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Michael Feingold

On The Town … with Chip Deffaa: Jerry Herman and Michael Feinstein

January 3, 2020

Composer/lyricist Jerry Herman was, of course, a Broadway legend.   He gave us such unforgettable shows as "Hello, Dolly!," "Mame," and "La Cage Aux Folles." These musicals were all  huge hits, brimming with songs that audiences quickly took their heart--songs like "We Need a Little Christmas," I Am What I Am," "If He Walked into My Life," "The Best of Times," and, of course, two of the most enduringly popular title-songs in Broadway history: "Hello, Dolly!" and "Mame."  Among his other Broadway shows: “Milk and Honey,” “Mack and Mabel,” “The Grand Tour,” “Dear World,” “Jerry’s Girls,” “An Evening with Jerry Herman.”  He also contributed material to both “Ben Franklin in Paris” and “A Day in Hollywood/A Night in the Ukraine.” [more]

Berlin to Broadway with Kurt Weill: A Musical Voyage

February 15, 2017

One of the remarkable things about the theater songs of Kurt Weill is that like the later songs of Stephen Sondheim they are all really little one act plays which give the performers a great deal of latitude in how to perform them. As sung by Karl Josef Com, Rachel de Benedet, Michael Halling and Meghan Picerno and as narrated by Brian Charles Rooney, Berlin to Broadway with Kurt Weill is an extraordinary musical voyage through some of the greatest theater songs of all time written by among the best talents of the 20th century. [more]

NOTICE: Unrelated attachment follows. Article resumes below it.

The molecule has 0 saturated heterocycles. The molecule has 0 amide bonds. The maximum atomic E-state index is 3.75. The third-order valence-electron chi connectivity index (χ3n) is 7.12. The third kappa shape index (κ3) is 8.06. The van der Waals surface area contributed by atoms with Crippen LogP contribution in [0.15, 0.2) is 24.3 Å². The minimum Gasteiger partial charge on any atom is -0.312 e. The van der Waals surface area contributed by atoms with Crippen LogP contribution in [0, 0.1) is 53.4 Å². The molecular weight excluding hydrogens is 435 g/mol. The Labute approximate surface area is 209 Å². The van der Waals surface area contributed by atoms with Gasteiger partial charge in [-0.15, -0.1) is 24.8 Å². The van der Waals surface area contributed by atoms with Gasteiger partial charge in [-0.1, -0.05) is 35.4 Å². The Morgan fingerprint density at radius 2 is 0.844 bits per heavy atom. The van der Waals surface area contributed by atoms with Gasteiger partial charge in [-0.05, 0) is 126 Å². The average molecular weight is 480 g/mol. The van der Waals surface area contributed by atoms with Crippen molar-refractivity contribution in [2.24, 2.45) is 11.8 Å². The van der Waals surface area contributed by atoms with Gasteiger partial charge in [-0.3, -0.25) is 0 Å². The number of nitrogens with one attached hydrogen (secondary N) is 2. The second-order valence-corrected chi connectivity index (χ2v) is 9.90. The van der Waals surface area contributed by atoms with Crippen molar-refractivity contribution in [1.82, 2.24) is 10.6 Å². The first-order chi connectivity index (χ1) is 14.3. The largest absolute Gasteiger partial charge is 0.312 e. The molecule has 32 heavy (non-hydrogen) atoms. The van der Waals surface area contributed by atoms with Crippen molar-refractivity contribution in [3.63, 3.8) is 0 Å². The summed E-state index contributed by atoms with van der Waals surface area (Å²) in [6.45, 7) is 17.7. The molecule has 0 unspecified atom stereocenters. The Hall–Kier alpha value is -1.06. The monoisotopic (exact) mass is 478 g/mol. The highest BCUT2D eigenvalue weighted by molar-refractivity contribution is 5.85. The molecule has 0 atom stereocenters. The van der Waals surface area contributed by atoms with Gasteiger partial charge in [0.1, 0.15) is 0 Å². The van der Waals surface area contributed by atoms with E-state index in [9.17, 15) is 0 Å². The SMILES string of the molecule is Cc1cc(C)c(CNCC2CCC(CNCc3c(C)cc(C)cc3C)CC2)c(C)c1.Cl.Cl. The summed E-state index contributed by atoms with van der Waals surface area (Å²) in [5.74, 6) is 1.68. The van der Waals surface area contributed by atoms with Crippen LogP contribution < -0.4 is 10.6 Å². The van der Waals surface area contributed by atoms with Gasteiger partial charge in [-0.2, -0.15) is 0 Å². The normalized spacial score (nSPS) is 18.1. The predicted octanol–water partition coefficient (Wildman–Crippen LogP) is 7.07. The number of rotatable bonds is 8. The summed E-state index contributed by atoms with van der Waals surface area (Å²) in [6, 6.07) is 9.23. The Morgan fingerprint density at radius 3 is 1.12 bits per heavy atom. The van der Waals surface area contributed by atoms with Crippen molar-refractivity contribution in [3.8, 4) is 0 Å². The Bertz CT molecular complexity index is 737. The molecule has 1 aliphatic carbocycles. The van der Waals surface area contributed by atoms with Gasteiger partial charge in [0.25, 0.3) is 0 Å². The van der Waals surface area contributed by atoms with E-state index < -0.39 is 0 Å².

Saloons: Some Enchanted Evenings

May 14, 2016

Cabaret has always been a mixed bag. The golden age is gone. However, in today's schizo world of nightclubs, things are looking pretty good. It is a milieu unique in the entertainment industry. And, it continues to reinvent itself. The late cabaret critic Martin Schaeffer wrote in Back Stage in 1993,“There cannot be a better night of classic American music than a Bobby Short gig at The Carlyle.” He was right; especially if you're a purist of the Great American Songbook. [more]

The Killer

June 11, 2014

Much of the work of the play is left to the smoke and lights added by the designers but these elements fail to create mood on TFANA's stage. Matthew Richards' lighting is suitable without becoming a real character in the play even when the scenes are performed on a bare stage. The off-stage noises created by sound designer Jane Shaw don't go far enough as Ionesco intended them to fill the stage with the off-stage crowds, locales and events that we don't see. [more]